Atop the bullet ridden facade of a two-storey building near Kibbutz Saad, where defenders held off the invading Egyptian army in 1948, Ma’ayan Ashba briefs a group of volunteers.
Standing under a shading net in the sizzling June heat armed with binoculars, a compass and maps, they look out over the watermelon plantations into the distance for fires set off by incendiary balloons and kites launched from the Gaza Strip.
“We focus on the ground, in order to direct forces to the fires and prevent them from spreading, not on the kites and balloons as we don’t have the tools for that,” Ashba tells the volunteers as they prepare for the afternoon shift at one of three look out posts manned by the HaShomer HaChadash (The New Guardians), an NGO that provides security and protection to remote agricultural communities. Other organizations such as the kibbutz movement man additional posts in the area.
“You’ll all be added to a Whatsapp group and when you see smoke rising, update the group so that fire engines and anyone else in the area who can help can get there as quickly as possible. We don’t know where it will hit, the balloons can land on the border and they can land several kilometers inside Israel,” continues Ashba.
Pointing to a map, Ashba explains to the volunteers how to pinpoint the general direction of a blaze. “Once they have a general direction, the smoke will lead them there,” says Ashba, herself a volunteer taking time off from her work from a government ministry to battle the blazes that have plagued the region over the past few weeks, setting thousands of acres of farmland on fire and causing millions of shekels in damages.
The fires are set by tying a piece of rope to a balloon or kite – although these have been replaced for the most part by helium filled condoms, which are transparent and more difficult to spot – carrying a small payload of a few pieces of charcoal in a wire basket. The bottom piece of charcoal is lit by the launch crew and as it rises into the sky and drifts over into Israel carried by the afternoon winds, it gradually burns through the rope drops to the ground and starts a fire when it hits wheat, or grasslands parched by the searing summer heat.
Pointing to a charred field, Ezekiel, a resident of the Sharon Plain north of Tel Aviv, says he came to volunteer in “solidarity with the residents of the south who suffer on a daily basis,” adding that he hopes the people of Gaza “will come to their senses and help create a different reality here in cooperation with Israel and create a prosperous Middle East.”
Doron Cohen, deputy to the CEO of Hashomer HaChadash says that the organization has brought in hundreds of volunteers of all ages and all political affiliations from around the country over the past month, helping to prevent at least 60 fires from spreading.
“They are saying by coming here ‘we are also responsible, we really want to help you.’ It is so supportive for the residents,” says Cohen, a former Jerusalemite who now lives on one of the kibbutzim in the area.
As we leave Saad and head toward one of the observation posts overlooking the Gaza border, a message comes up on the whatsapp group that smoke has been spotted rising south of the kibbutz. We double back and cut off the main road unto a dirt path where a white pickup truck with a water hydrant speeds past us kicking up a trail of dust and we know we are headed in the right direction.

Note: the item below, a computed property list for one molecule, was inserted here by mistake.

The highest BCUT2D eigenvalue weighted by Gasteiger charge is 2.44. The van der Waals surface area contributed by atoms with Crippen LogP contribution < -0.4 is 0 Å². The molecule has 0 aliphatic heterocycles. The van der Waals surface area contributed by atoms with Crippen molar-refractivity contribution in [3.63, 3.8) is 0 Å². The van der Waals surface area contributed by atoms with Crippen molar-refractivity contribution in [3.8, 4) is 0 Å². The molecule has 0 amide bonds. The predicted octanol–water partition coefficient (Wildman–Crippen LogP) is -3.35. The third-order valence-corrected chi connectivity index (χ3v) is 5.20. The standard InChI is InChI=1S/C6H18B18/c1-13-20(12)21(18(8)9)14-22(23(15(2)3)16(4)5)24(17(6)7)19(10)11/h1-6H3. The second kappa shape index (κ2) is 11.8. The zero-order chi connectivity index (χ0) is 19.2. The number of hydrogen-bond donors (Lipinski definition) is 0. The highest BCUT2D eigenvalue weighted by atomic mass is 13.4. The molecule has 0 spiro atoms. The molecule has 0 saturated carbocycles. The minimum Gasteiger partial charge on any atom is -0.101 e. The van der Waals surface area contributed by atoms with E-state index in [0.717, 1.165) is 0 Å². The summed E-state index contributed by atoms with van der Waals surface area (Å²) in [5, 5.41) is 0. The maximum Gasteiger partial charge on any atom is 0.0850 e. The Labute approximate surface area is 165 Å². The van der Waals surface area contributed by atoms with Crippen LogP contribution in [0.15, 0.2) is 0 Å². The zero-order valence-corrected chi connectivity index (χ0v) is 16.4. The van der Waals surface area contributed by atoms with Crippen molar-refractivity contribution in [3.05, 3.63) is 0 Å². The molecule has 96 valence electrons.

We drive past a vast expanse of burned out fields where wheat crops have charred into darkened soil. But we have lost the trail of smoke, head back and then turn north as the pyre reappears. A field and some woodland is on fire, but the fire crews are already there – two fire engines, the pick up truck and a buggy – and the blaze is under control.
We watch as the crews douse out the remnants of the blaze along with a military reserve team that arrives carrying hand held hydrants.
Itzik Lugasi, the driver of the pick up truck, and a park ranger for the KKL – Jewish National Fund, tells us he was there within three minutes of the original message being posted. In that time, around half an acre of land has turned black.
“As you can see the damage is tremendous to forest and farmland and to animals,” says Lugasi as he stands before the blackened remains of what was only minutes earlier a field of dried out wild grass. “You have to get to the scene really quickly and with my pickup truck which carries 500 liters of water, I can get there first and contain the fire. The fire engines are a lot more powerful, but they are quick like I am and if we had to wait for them the fires would spread.”
It is a scenario that is repeated several times a day and sometimes dozens. Lugasi says the work is non stop from morning until night and he often has to deal with three or four fires a day with many times that number affecting the region as a whole.
“If things are quiet in my sector, then will go out and help with fires further south,” he adds.
From Saad, we head north to talk to a volunteer team from the kibbutz movement. Evening falls and things appear to have fallen quiet for the day, but as we set back home, reports come in of a dozen balloons drifting over the border.
A few minutes later, the Whatsapp group comes alive as several fires are spotted in the fading light.
We are already headed back to Jerusalem, but on the Gaza border after a night of rocket fire and another day of blazes, residents pray for quiet.
As reported by Tazpit News Agency